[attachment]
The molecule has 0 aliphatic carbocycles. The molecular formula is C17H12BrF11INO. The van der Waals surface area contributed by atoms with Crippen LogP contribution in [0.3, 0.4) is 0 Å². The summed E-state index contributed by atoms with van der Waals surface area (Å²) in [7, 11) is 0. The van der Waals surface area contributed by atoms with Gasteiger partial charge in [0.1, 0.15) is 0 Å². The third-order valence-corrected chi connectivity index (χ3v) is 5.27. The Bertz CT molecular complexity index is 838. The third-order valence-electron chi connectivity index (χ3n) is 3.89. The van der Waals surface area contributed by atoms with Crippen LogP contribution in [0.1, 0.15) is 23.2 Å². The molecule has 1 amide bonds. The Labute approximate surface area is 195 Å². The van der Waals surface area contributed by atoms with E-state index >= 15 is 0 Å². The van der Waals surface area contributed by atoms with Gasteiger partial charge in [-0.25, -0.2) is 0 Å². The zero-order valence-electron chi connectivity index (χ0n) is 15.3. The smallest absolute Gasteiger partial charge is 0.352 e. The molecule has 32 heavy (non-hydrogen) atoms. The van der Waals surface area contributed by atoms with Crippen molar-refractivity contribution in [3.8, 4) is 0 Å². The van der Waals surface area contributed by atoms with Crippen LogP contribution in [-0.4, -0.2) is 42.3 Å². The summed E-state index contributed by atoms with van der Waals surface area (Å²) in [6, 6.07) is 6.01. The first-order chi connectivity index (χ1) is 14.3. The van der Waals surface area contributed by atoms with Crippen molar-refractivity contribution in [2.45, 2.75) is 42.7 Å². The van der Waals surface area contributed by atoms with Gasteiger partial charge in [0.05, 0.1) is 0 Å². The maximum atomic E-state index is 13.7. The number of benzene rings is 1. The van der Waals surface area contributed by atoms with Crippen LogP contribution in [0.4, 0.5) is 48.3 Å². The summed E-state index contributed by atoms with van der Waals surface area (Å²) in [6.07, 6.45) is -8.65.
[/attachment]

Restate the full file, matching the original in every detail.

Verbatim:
The molecule has 0 aliphatic carbocycles. The molecular formula is C17H12BrF11INO. The van der Waals surface area contributed by atoms with Crippen LogP contribution in [0.3, 0.4) is 0 Å². The summed E-state index contributed by atoms with van der Waals surface area (Å²) in [7, 11) is 0. The van der Waals surface area contributed by atoms with Gasteiger partial charge in [0.1, 0.15) is 0 Å². The third-order valence-corrected chi connectivity index (χ3v) is 5.27. The Bertz CT molecular complexity index is 838. The third-order valence-electron chi connectivity index (χ3n) is 3.89. The van der Waals surface area contributed by atoms with Crippen LogP contribution in [0.1, 0.15) is 23.2 Å². The molecule has 1 amide bonds. The Labute approximate surface area is 195 Å². The van der Waals surface area contributed by atoms with E-state index >= 15 is 0 Å². The van der Waals surface area contributed by atoms with Gasteiger partial charge in [-0.25, -0.2) is 0 Å². The zero-order valence-electron chi connectivity index (χ0n) is 15.3. The smallest absolute Gasteiger partial charge is 0.352 e. The molecule has 32 heavy (non-hydrogen) atoms. The van der Waals surface area contributed by atoms with Crippen molar-refractivity contribution in [3.8, 4) is 0 Å². The van der Waals surface area contributed by atoms with Crippen LogP contribution in [-0.4, -0.2) is 42.3 Å². The summed E-state index contributed by atoms with van der Waals surface area (Å²) in [6, 6.07) is 6.01. The first-order chi connectivity index (χ1) is 14.3. The van der Waals surface area contributed by atoms with Crippen molar-refractivity contribution in [2.45, 2.75) is 42.7 Å². The van der Waals surface area contributed by atoms with Gasteiger partial charge in [0.05, 0.1) is 0 Å². The maximum atomic E-state index is 13.7. The number of benzene rings is 1. The van der Waals surface area contributed by atoms with Crippen LogP contribution in [0.4, 0.5) is 48.3 Å². The summed E-state index contributed by atoms with van der Waals surface area (Å²) in [6.07, 6.45) is -8.65.